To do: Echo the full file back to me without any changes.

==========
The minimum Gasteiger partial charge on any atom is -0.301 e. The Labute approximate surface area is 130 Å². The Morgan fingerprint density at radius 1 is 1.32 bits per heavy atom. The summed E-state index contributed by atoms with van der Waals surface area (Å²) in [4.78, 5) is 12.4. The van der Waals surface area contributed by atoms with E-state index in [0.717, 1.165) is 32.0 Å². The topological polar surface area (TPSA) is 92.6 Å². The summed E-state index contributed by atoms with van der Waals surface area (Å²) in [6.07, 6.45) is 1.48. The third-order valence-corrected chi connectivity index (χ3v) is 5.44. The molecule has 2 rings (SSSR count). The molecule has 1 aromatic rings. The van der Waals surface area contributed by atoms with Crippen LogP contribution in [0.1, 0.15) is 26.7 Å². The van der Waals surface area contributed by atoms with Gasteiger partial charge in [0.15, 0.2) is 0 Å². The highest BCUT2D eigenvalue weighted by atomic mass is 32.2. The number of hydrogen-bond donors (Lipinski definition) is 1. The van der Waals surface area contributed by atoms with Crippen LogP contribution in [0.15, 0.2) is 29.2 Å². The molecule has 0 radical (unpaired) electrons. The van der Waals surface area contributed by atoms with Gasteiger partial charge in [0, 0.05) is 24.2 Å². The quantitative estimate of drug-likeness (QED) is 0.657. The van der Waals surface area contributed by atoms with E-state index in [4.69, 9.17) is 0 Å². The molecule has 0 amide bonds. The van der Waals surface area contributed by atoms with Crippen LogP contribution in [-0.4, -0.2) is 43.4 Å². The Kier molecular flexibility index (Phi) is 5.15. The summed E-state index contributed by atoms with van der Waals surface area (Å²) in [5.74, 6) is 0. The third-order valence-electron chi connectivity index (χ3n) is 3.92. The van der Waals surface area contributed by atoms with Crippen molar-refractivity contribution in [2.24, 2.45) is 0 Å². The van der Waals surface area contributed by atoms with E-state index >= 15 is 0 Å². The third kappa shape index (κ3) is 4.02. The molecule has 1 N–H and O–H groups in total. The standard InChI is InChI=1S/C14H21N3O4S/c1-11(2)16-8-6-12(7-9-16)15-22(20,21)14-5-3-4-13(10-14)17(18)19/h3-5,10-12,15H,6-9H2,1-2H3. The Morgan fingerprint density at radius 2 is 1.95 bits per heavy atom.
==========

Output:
The minimum Gasteiger partial charge on any atom is -0.301 e. The Labute approximate surface area is 130 Å². The Morgan fingerprint density at radius 1 is 1.32 bits per heavy atom. The summed E-state index contributed by atoms with van der Waals surface area (Å²) in [4.78, 5) is 12.4. The van der Waals surface area contributed by atoms with E-state index in [0.717, 1.165) is 32.0 Å². The topological polar surface area (TPSA) is 92.6 Å². The summed E-state index contributed by atoms with van der Waals surface area (Å²) in [6.07, 6.45) is 1.48. The third-order valence-corrected chi connectivity index (χ3v) is 5.44. The molecule has 2 rings (SSSR count). The molecule has 1 aromatic rings. The van der Waals surface area contributed by atoms with Crippen LogP contribution in [0.1, 0.15) is 26.7 Å². The van der Waals surface area contributed by atoms with Gasteiger partial charge in [0.15, 0.2) is 0 Å². The highest BCUT2D eigenvalue weighted by atomic mass is 32.2. The number of hydrogen-bond donors (Lipinski definition) is 1. The van der Waals surface area contributed by atoms with Crippen LogP contribution in [0.15, 0.2) is 29.2 Å². The molecule has 0 radical (unpaired) electrons. The van der Waals surface area contributed by atoms with Gasteiger partial charge in [0, 0.05) is 24.2 Å². The quantitative estimate of drug-likeness (QED) is 0.657. The van der Waals surface area contributed by atoms with E-state index in [4.69, 9.17) is 0 Å². The molecule has 0 amide bonds. The van der Waals surface area contributed by atoms with Crippen LogP contribution in [-0.4, -0.2) is 43.4 Å². The Kier molecular flexibility index (Phi) is 5.15. The summed E-state index contributed by atoms with van der Waals surface area (Å²) in [5.74, 6) is 0. The third-order valence-electron chi connectivity index (χ3n) is 3.92. The van der Waals surface area contributed by atoms with Crippen molar-refractivity contribution in [2.24, 2.45) is 0 Å². The van der Waals surface area contributed by atoms with E-state index >= 15 is 0 Å². The third kappa shape index (κ3) is 4.02. The molecule has 1 N–H and O–H groups in total. The standard InChI is InChI=1S/C14H21N3O4S/c1-11(2)16-8-6-12(7-9-16)15-22(20,21)14-5-3-4-13(10-14)17(18)19/h3-5,10-12,15H,6-9H2,1-2H3. The Morgan fingerprint density at radius 2 is 1.95 bits per heavy atom.